Racial disparities in outcomes after appendectomy for acute appendicitis.
BACKGROUND: Although black patients with acute appendicitis have been shown to be less likely than whites to undergo laparoscopic appendectomy, it is unknown whether they suffer increased complications after surgical management of acute appendicitis. METHODS: A retrospective analysis of all patients undergoing appendectomy for acute appendicitis from 2005 through 2009, using the National Surgical Quality Improvement Program database, was conducted. Rates of serious and overall morbidity were compared between blacks and whites, with adjustment for preoperative risk factors, the severity of appendicitis, and surgical approach. RESULTS: Blacks were more likely than whites to suffer serious postoperative complications (4.8% vs 3.3%; adjusted odds ratio vs whites, 1.39; 95% confidence interval, 1.16-1.67; P = .0002) or any complication (8.4% vs 6.0%; adjusted odds ratio vs whites, 1.31; 95% confidence interval, 1.14-1.50; P = .0007). CONCLUSIONS: Racial disparities in postoperative outcomes exist for even a procedure as ubiquitous as appendectomy. More research is needed to determine the underlying reasons for these disparities.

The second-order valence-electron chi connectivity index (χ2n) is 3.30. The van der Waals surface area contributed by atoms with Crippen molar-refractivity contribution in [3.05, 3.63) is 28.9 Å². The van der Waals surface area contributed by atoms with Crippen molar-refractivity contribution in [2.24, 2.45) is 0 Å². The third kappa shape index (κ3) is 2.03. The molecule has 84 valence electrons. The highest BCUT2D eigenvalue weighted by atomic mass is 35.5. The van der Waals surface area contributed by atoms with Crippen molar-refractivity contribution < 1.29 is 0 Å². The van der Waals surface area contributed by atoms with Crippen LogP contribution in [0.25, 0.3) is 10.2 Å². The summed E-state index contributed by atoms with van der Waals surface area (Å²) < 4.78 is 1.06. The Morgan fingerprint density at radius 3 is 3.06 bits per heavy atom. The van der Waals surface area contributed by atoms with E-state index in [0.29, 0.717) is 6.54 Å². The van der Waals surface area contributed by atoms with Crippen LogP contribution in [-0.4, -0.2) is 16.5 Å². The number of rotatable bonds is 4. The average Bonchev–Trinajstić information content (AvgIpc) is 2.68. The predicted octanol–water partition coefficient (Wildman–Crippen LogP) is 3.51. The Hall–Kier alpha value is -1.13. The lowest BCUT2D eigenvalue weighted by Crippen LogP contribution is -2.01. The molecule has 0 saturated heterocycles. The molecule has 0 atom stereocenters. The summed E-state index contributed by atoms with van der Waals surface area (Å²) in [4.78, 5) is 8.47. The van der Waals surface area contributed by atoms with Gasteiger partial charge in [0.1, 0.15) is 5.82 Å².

Scarborough, JE; Bennett, KM; Pappas, TN
Volume / Issue
Start / End Page
Pubmed Central ID
Electronic International Standard Serial Number (EISSN)
Digital Object Identifier (DOI)